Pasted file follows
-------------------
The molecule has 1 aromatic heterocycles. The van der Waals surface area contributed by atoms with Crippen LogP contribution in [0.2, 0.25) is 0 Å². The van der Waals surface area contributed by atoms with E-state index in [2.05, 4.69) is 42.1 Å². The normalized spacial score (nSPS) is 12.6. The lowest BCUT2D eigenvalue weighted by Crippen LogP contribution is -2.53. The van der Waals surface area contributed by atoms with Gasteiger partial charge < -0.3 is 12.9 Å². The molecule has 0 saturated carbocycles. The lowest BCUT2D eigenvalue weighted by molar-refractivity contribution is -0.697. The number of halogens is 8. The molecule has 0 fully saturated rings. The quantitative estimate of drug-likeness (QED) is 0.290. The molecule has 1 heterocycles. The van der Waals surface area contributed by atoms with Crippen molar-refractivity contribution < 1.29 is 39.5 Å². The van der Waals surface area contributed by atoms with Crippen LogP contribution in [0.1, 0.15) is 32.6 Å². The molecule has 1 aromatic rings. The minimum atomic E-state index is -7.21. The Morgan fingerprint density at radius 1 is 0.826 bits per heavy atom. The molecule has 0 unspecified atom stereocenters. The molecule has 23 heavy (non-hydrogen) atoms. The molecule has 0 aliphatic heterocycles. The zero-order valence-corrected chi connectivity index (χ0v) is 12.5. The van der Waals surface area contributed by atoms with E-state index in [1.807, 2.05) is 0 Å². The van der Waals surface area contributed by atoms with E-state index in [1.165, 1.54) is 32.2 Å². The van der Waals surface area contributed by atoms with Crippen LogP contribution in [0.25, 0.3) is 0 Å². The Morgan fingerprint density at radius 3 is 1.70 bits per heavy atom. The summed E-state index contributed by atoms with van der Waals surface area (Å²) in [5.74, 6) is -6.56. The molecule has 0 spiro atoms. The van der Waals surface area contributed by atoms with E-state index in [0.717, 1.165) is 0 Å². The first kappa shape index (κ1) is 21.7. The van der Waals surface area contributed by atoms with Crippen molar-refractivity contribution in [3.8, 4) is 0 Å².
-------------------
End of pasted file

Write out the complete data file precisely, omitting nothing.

The molecule has 1 aromatic heterocycles. The van der Waals surface area contributed by atoms with Crippen LogP contribution in [0.2, 0.25) is 0 Å². The van der Waals surface area contributed by atoms with E-state index in [2.05, 4.69) is 42.1 Å². The normalized spacial score (nSPS) is 12.6. The lowest BCUT2D eigenvalue weighted by Crippen LogP contribution is -2.53. The van der Waals surface area contributed by atoms with Gasteiger partial charge < -0.3 is 12.9 Å². The molecule has 0 saturated carbocycles. The lowest BCUT2D eigenvalue weighted by molar-refractivity contribution is -0.697. The number of halogens is 8. The molecule has 0 fully saturated rings. The quantitative estimate of drug-likeness (QED) is 0.290. The molecule has 1 heterocycles. The van der Waals surface area contributed by atoms with Crippen molar-refractivity contribution < 1.29 is 39.5 Å². The van der Waals surface area contributed by atoms with Crippen LogP contribution in [0.1, 0.15) is 32.6 Å². The molecule has 1 aromatic rings. The minimum atomic E-state index is -7.21. The Morgan fingerprint density at radius 1 is 0.826 bits per heavy atom. The molecule has 0 unspecified atom stereocenters. The molecule has 23 heavy (non-hydrogen) atoms. The molecule has 0 aliphatic heterocycles. The zero-order valence-corrected chi connectivity index (χ0v) is 12.5. The van der Waals surface area contributed by atoms with E-state index in [1.807, 2.05) is 0 Å². The van der Waals surface area contributed by atoms with E-state index in [1.165, 1.54) is 32.2 Å². The van der Waals surface area contributed by atoms with Crippen LogP contribution in [0.25, 0.3) is 0 Å². The Morgan fingerprint density at radius 3 is 1.70 bits per heavy atom. The summed E-state index contributed by atoms with van der Waals surface area (Å²) in [5.74, 6) is -6.56. The molecule has 0 spiro atoms. The van der Waals surface area contributed by atoms with E-state index in [0.717, 1.165) is 0 Å². The first kappa shape index (κ1) is 21.7. The van der Waals surface area contributed by atoms with Crippen molar-refractivity contribution in [3.8, 4) is 0 Å².